Last weekend, whilst out shopping, I noticed a sign advertising the N900 in stock at a Carphone Warehouse shop. Now I would never, ever purchase anything from Carphone Warehouse, I have had one bad experience with them which was enough and I got out of the contract I had with them as fast as I could, after the 12 months had expired. However, they have lots of shiny stuff on display to play with which I’m happy to oblige by leaving paw prints on.

So I sidled over and picked up the N900, first impressions are good, good slider action, lovely keyboard, though keys are slightly too small for my large fingers. It is quite a thick phone, but what was slightly disappointing was the screen size. I expected more, especially as you can have a large amount of information on the screen. I put the phone back before I got too hassled by the salesman that was lurking nearby.

Something else that has changed my opinion about the device is a review on the Phones Show Chat audio podcast, produced by Steve Litchfield and Tim Salmon. The podcast, episode 20, which can be found here said that the device was great for techies who want a cutting edge device that you dont mind getting stuck into the linux and programming side of things, but not something for the man on the street.

Having been involved with computers at quite a technical role for more than twenty years, I’ve never considered myself as a technophobe. However on hearing this in the podcast, I started to lose interest in the device. If I want to delve into the guts of something, I’ll build/obtain something for that purpose. However, a smartphone is something that I have reliability high on the priorities list. I dont want have to be delving into a file system or reflash the device every couple of days, in order to make a simple phone call.

As good as the N900 is, unfortunately I don’t think its a mainstream device yet. I’ll stick to the Symbian S60 series for the moment, or until the next wonder device comes along… ;o)

Posted by Wordmobi

Experiments with CHDK for the Canon S2IS

Over the past few days I’ve been mucking around with CHDK (Canon Hackers Development Kit) for my digital camera and a couple of scripts I downloaded from the CHDK website. One in particular, the ‘ultra-intervalometer’ is proving to be particularly fun.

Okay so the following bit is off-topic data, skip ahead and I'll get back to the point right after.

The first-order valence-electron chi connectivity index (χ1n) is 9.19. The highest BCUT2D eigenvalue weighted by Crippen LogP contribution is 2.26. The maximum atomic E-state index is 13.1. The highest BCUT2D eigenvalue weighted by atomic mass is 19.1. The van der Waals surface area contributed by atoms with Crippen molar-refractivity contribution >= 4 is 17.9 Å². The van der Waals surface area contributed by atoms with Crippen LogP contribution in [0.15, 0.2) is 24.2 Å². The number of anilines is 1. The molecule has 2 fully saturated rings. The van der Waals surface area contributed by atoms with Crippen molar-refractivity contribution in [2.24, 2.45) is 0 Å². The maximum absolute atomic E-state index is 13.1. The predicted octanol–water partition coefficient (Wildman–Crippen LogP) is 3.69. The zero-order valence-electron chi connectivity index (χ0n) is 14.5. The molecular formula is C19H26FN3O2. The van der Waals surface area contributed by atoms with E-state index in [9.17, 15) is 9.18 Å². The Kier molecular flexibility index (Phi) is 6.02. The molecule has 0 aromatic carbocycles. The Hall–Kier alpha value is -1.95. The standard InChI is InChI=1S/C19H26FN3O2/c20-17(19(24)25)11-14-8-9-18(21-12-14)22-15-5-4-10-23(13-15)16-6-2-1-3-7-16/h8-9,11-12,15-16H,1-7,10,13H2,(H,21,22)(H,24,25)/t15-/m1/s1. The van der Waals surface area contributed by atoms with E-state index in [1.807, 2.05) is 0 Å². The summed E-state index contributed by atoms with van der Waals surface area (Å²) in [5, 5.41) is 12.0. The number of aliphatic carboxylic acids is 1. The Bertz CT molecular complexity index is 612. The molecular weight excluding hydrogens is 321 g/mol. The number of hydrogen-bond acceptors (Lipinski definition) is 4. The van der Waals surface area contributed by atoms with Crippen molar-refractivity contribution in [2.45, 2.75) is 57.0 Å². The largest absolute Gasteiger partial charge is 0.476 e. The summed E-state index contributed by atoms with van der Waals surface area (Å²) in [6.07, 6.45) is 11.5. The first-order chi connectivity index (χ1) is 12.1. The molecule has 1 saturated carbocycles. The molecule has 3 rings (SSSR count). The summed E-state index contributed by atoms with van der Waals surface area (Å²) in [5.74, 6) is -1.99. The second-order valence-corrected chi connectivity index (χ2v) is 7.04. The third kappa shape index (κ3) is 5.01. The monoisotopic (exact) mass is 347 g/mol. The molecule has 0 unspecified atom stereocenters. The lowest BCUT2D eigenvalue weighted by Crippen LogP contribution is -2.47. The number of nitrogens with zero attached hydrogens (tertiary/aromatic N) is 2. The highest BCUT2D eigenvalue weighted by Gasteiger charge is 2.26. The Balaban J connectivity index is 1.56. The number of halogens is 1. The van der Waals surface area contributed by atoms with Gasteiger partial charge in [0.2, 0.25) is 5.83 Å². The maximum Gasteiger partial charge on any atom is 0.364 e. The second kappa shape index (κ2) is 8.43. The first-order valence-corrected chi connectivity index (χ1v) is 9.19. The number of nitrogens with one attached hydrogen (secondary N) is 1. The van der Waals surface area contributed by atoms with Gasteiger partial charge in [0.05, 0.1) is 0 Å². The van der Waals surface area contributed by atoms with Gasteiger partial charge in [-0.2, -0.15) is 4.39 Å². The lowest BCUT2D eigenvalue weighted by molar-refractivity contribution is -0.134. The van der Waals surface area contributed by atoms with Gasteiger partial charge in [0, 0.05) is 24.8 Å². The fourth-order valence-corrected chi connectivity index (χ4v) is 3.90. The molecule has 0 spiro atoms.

I’ve been trying to catch the weather when its clear for some low light photography, unfortunately its been too cloudy early evening and I’m still to get a decent opportunity to get some low-light shots that I can try with Registax, the astronomy image-stacking program.

In the meantime, I’ve managed to put together a 100-frame time-lapse animation of the sun setting. The images were saved as JPEGs and compiled as an AVI with the free ‘PhotoStage’ application from NCH. The camera was set to take a frame every 30 seconds, for a total of 100 frames. Because the camera was set up on a mini-tripod in an upstairs room, there is some reflection from the window which I’ll have to overcome in future ‘inside’ shots, possibly by angling the camera direction more.

The results can be seen by going to the following link…

Sunset time-lapse video

You’ll need Quicktime installed in order to play the video (MPG format).

Next? There is heavy snow predicted where I live in the next 24 hours so I think this will be a good opportunity for another animation.

Remote Locking Your Nokia E71

I came across this useful article on (link is here ) the other day, ‘how to remote lock your E71’. Useful in the respect that if you lose your E71 (or any other Symbian 60 phone), you can send a text message from another phone with a recognised code. On reception of that code, the phone locks itself and becomes useless. Only if the code is re-entered successfully, will the phone become unlocked.

I followed the instructions and sent the pre-defined lock code to the E71, from my other ‘backup’ phone, a Nokia 6680. As expected, the phone immediately locked and would not work without me entering the correct code. Satisfied my phone was now secure, I simply left it at that.

However, I have got into the habit of leaving my phone on overnight, spolit my the E71’s fantastic battery life. I was only when I came to switch the phone off to check the availability of a new firmware upgrade by looking at the operator model code insdie the phone, that I found a problem.

Because I usually install new aplications to the 8Gb MicroSD card, the theme that I had installed didn’t load. An application to display a wallpaper full screen hadn’t loaded and when I tried to access the MicroSD card through the file manager, I got a ‘Memory Card Corrupted’ message.

After a couple more reboots with no luck (and trying to access the via card via a card reader), I found that the phone would access the card if it was simply left for a short while, 5-10 minutes.

I did find that I could access the card via the USB cable, so I started backing up all the data from card, in case there was a big problem with it.

Completing the backup, I disconnected the cable and went to the S60 menu. When I tried to get card information, I was prompted for a password. This gave me an idea that the remote lock had an effect on the card and after a go with different passwords, I hit on the correct one and unlocked the card.